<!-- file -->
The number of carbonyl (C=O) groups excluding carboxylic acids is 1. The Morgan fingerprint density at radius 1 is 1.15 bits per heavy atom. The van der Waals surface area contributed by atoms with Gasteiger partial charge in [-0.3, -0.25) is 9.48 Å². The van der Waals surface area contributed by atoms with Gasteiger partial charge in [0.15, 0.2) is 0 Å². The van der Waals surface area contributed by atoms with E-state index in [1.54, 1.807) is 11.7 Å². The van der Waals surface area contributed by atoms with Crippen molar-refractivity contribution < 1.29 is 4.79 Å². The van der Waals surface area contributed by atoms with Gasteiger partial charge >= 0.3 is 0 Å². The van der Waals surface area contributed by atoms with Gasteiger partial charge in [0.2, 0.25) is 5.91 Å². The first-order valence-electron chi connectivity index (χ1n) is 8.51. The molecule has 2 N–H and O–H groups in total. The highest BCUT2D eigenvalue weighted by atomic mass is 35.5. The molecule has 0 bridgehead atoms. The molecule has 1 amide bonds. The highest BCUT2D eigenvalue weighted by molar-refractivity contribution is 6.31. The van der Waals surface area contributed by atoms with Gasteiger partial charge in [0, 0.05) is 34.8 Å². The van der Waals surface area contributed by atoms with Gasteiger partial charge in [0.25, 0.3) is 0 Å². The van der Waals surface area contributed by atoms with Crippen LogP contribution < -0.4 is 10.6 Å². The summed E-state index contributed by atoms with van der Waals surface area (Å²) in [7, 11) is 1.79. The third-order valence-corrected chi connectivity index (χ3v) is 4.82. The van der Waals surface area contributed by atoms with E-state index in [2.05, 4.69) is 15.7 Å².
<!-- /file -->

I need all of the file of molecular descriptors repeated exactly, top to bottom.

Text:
The number of carbonyl (C=O) groups excluding carboxylic acids is 1. The Morgan fingerprint density at radius 1 is 1.15 bits per heavy atom. The van der Waals surface area contributed by atoms with Gasteiger partial charge in [-0.3, -0.25) is 9.48 Å². The van der Waals surface area contributed by atoms with Gasteiger partial charge in [0.15, 0.2) is 0 Å². The van der Waals surface area contributed by atoms with E-state index in [1.54, 1.807) is 11.7 Å². The van der Waals surface area contributed by atoms with Crippen molar-refractivity contribution < 1.29 is 4.79 Å². The van der Waals surface area contributed by atoms with Gasteiger partial charge >= 0.3 is 0 Å². The van der Waals surface area contributed by atoms with Gasteiger partial charge in [0.2, 0.25) is 5.91 Å². The first-order valence-electron chi connectivity index (χ1n) is 8.51. The molecule has 2 N–H and O–H groups in total. The highest BCUT2D eigenvalue weighted by atomic mass is 35.5. The molecule has 0 bridgehead atoms. The molecule has 1 amide bonds. The highest BCUT2D eigenvalue weighted by molar-refractivity contribution is 6.31. The van der Waals surface area contributed by atoms with Gasteiger partial charge in [0, 0.05) is 34.8 Å². The van der Waals surface area contributed by atoms with Gasteiger partial charge in [0.25, 0.3) is 0 Å². The van der Waals surface area contributed by atoms with Crippen LogP contribution < -0.4 is 10.6 Å². The summed E-state index contributed by atoms with van der Waals surface area (Å²) in [7, 11) is 1.79. The third-order valence-corrected chi connectivity index (χ3v) is 4.82. The van der Waals surface area contributed by atoms with E-state index in [2.05, 4.69) is 15.7 Å².